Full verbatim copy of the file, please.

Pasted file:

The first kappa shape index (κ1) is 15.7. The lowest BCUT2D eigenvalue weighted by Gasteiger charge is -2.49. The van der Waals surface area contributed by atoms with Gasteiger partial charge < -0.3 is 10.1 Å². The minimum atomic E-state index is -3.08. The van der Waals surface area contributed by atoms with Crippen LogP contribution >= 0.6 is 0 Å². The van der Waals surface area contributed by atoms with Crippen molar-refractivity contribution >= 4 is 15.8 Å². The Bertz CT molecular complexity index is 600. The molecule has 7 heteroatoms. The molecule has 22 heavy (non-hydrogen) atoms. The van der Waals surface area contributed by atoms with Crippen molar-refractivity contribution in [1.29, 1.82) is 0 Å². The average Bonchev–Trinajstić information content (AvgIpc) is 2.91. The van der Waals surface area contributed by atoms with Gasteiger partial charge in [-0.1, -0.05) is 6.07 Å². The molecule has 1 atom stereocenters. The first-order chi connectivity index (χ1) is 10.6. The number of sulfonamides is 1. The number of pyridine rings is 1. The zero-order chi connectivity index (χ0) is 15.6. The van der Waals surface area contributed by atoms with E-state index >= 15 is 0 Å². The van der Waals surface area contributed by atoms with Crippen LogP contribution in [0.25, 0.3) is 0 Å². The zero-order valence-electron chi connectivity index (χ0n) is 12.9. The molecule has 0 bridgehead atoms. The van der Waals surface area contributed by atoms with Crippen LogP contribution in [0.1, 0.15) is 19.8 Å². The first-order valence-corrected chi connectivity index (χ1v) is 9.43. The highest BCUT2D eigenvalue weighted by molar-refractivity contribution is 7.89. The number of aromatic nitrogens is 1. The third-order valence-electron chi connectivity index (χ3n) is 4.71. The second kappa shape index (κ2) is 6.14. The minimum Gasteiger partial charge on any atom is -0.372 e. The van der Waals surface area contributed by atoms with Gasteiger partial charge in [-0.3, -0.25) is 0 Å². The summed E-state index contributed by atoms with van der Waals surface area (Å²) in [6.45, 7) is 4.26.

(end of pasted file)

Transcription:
The first kappa shape index (κ1) is 15.7. The lowest BCUT2D eigenvalue weighted by Gasteiger charge is -2.49. The van der Waals surface area contributed by atoms with Gasteiger partial charge < -0.3 is 10.1 Å². The minimum atomic E-state index is -3.08. The van der Waals surface area contributed by atoms with Crippen LogP contribution >= 0.6 is 0 Å². The van der Waals surface area contributed by atoms with Crippen molar-refractivity contribution >= 4 is 15.8 Å². The Bertz CT molecular complexity index is 600. The molecule has 7 heteroatoms. The molecule has 22 heavy (non-hydrogen) atoms. The van der Waals surface area contributed by atoms with Crippen molar-refractivity contribution in [1.29, 1.82) is 0 Å². The average Bonchev–Trinajstić information content (AvgIpc) is 2.91. The van der Waals surface area contributed by atoms with Gasteiger partial charge in [-0.1, -0.05) is 6.07 Å². The molecule has 1 atom stereocenters. The first-order chi connectivity index (χ1) is 10.6. The number of sulfonamides is 1. The number of pyridine rings is 1. The zero-order chi connectivity index (χ0) is 15.6. The van der Waals surface area contributed by atoms with E-state index >= 15 is 0 Å². The van der Waals surface area contributed by atoms with Crippen LogP contribution in [0.25, 0.3) is 0 Å². The zero-order valence-electron chi connectivity index (χ0n) is 12.9. The molecule has 0 bridgehead atoms. The van der Waals surface area contributed by atoms with Crippen LogP contribution in [0.1, 0.15) is 19.8 Å². The first-order valence-corrected chi connectivity index (χ1v) is 9.43. The highest BCUT2D eigenvalue weighted by molar-refractivity contribution is 7.89. The number of aromatic nitrogens is 1. The third-order valence-electron chi connectivity index (χ3n) is 4.71. The second kappa shape index (κ2) is 6.14. The minimum Gasteiger partial charge on any atom is -0.372 e. The van der Waals surface area contributed by atoms with Gasteiger partial charge in [-0.3, -0.25) is 0 Å². The summed E-state index contributed by atoms with van der Waals surface area (Å²) in [6.45, 7) is 4.26.